24. Well, I am new to this blog, and I’m grateful to have read this one! Found it through my good friend, Kirk Eaton. He also served in the Air Force. I believe more folks need to take the time to listen to this great generation. These stories need told and remembered. I am so thankful to Don, and Kirk, and all who have served our country! It is something I do not take for granted. Must be time to stop typing, since I’m having a difficult time seeing through the tears of thankfulness!

    1. Ms. Taylor, throughout my 33 years in the Air Corps and Air Force we all were assigned jobs that we carried out and would not question “why or who with.” As a crew member we were assigned to fly with some flyers who were not as skilled as others, but, here again, we flew the mission. On the ground we generally had other jobs and when it would not hinder our ability to fly, we did relax at the Clubs. I never heard of PTSD during my 10 months and 43 missions at Kunsan; we did the job then relaxed. I found the same after retiring from the Air Force, particularly working cows at the dude ranches in Wyoming and Idaho. Met some absolutely wonderful people that we would joke with till it came time to saddle the horses, generally at 4AM; from that time till the job was done it was all absolutely serious business. We still correspond daily.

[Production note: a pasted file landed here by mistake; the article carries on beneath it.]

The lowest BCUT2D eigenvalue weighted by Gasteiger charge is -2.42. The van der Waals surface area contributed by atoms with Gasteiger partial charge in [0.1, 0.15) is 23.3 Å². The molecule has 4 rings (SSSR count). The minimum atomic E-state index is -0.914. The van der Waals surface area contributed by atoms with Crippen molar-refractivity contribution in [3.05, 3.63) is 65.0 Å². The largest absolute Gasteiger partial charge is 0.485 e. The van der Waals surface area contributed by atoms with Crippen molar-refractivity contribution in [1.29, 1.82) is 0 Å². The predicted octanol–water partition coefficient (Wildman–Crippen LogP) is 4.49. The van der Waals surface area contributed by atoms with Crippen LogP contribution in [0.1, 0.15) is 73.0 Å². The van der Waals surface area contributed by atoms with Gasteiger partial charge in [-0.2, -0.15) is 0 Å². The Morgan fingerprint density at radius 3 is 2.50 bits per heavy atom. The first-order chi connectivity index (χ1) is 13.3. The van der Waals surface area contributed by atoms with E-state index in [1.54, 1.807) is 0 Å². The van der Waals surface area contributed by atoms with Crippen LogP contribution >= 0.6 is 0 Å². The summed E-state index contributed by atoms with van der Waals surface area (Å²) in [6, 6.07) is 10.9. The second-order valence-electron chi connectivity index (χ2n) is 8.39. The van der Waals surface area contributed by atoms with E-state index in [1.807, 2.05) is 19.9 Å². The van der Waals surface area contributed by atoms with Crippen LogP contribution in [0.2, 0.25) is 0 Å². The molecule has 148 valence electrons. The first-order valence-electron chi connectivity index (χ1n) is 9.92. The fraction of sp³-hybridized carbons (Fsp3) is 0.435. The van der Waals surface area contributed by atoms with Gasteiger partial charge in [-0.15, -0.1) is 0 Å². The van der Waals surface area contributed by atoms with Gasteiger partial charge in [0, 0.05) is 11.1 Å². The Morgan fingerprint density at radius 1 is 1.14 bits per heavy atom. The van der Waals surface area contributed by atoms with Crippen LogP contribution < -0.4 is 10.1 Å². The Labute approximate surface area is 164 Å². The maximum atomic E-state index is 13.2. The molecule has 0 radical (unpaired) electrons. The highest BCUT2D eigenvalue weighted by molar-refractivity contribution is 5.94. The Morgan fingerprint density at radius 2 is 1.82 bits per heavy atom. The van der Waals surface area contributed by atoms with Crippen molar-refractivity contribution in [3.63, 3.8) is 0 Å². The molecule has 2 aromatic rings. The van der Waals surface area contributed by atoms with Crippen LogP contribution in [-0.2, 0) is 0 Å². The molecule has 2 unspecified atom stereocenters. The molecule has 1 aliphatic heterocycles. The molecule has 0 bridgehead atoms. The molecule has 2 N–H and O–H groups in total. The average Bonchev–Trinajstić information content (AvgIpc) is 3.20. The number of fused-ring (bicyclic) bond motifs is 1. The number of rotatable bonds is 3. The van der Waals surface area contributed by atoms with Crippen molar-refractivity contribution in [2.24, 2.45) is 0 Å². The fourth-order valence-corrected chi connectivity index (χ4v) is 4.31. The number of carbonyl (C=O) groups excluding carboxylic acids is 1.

25. Incredible men – Fritz and Don. Honored to call Fritz my brother, humbled to have met Don through Fritz’s words. God bless you both for being His servants.

    1. Ms. Berry, your fine brother, Fritz, is doing a good, and I consider, necessary, job, in trying to prepare a large number of people for retirement and what to expect after retirement. This followed by words of others who are experiencing retirement. Yes, I am fortunate to know that fine gentleman, Fritz Gilbert.

  26. Interesting post.
    In April I was on a tour in North Korea – when I was there I learned more about the other perspective of that conflict. Fascinating how a different perspective can slant attitudes and stories. It was a pretty brutal war, yet all we seem to know about it in the West is that M*A*S*H was set there…

    1. Believe that when our SecState let the world know the US was not much concerned with the area the other side of Japan, the North Koreans began to prepare to take over South Korea. This came very close to being done if you look at the small area around Pusan that became the Pusan Perimeter that remained under UN control. Inchon landing changed the picture and some of our troops saw the Yalu; this was changed by the Chinese crossing the Yalu near Sinuiju and riding trains at night to near the Chosen Reservoir to cut off Army and Marine troops. Yes, it was an extremely brutal war and many were killed and injured as they tried to retreat South to board evacuation ships. This was 1950 and I did not arrive Kunsan Air Base till Thanksgiving 51.

      1. Yes, I had no idea how close the North Koreans came to taking over the whole peninsula until I was in the War Museum in Pyongyang and I saw their displays and photos. I checked up after I got home and that part of their narrative about the war was accurate.